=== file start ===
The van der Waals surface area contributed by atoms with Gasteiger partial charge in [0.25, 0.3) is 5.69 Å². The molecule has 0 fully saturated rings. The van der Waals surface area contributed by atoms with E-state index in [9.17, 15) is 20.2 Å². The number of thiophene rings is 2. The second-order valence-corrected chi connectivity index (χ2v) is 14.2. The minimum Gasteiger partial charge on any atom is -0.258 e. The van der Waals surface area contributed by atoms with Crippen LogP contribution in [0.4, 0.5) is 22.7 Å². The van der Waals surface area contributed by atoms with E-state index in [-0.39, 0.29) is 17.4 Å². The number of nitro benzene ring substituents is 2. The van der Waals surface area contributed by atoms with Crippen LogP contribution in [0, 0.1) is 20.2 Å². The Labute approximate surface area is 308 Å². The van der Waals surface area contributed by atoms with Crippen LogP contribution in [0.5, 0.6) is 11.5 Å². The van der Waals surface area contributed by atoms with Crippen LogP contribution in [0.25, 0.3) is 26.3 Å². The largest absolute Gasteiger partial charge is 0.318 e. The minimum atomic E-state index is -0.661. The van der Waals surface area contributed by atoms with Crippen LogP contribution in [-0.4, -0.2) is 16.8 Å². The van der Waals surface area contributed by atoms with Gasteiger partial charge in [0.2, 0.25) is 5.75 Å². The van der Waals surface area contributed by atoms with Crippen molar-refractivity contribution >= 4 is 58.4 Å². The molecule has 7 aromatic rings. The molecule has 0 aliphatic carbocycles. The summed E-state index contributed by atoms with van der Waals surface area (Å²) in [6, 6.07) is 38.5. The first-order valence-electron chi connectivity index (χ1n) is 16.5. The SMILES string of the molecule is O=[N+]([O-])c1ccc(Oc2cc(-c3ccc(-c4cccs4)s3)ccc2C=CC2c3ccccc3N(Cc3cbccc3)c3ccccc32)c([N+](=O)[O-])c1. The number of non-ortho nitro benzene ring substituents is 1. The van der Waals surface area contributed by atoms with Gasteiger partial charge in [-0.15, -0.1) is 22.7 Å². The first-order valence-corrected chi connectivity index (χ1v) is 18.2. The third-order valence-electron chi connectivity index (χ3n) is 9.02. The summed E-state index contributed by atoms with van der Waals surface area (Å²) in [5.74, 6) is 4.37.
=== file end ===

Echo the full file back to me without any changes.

The van der Waals surface area contributed by atoms with Gasteiger partial charge in [0.25, 0.3) is 5.69 Å². The molecule has 0 fully saturated rings. The van der Waals surface area contributed by atoms with E-state index in [9.17, 15) is 20.2 Å². The number of thiophene rings is 2. The second-order valence-corrected chi connectivity index (χ2v) is 14.2. The minimum Gasteiger partial charge on any atom is -0.258 e. The van der Waals surface area contributed by atoms with Crippen LogP contribution in [0.4, 0.5) is 22.7 Å². The van der Waals surface area contributed by atoms with E-state index in [-0.39, 0.29) is 17.4 Å². The number of nitro benzene ring substituents is 2. The van der Waals surface area contributed by atoms with Crippen LogP contribution in [0, 0.1) is 20.2 Å². The Labute approximate surface area is 308 Å². The van der Waals surface area contributed by atoms with Crippen LogP contribution in [0.5, 0.6) is 11.5 Å². The van der Waals surface area contributed by atoms with Crippen LogP contribution in [0.25, 0.3) is 26.3 Å². The largest absolute Gasteiger partial charge is 0.318 e. The minimum atomic E-state index is -0.661. The van der Waals surface area contributed by atoms with Crippen LogP contribution in [-0.4, -0.2) is 16.8 Å². The van der Waals surface area contributed by atoms with Gasteiger partial charge in [0.2, 0.25) is 5.75 Å². The van der Waals surface area contributed by atoms with Crippen molar-refractivity contribution >= 4 is 58.4 Å². The molecule has 7 aromatic rings. The molecule has 0 aliphatic carbocycles. The summed E-state index contributed by atoms with van der Waals surface area (Å²) in [6, 6.07) is 38.5. The first-order valence-electron chi connectivity index (χ1n) is 16.5. The SMILES string of the molecule is O=[N+]([O-])c1ccc(Oc2cc(-c3ccc(-c4cccs4)s3)ccc2C=CC2c3ccccc3N(Cc3cbccc3)c3ccccc32)c([N+](=O)[O-])c1. The number of non-ortho nitro benzene ring substituents is 1. The van der Waals surface area contributed by atoms with Gasteiger partial charge in [-0.15, -0.1) is 22.7 Å². The first-order valence-corrected chi connectivity index (χ1v) is 18.2. The third-order valence-electron chi connectivity index (χ3n) is 9.02. The summed E-state index contributed by atoms with van der Waals surface area (Å²) in [5.74, 6) is 4.37.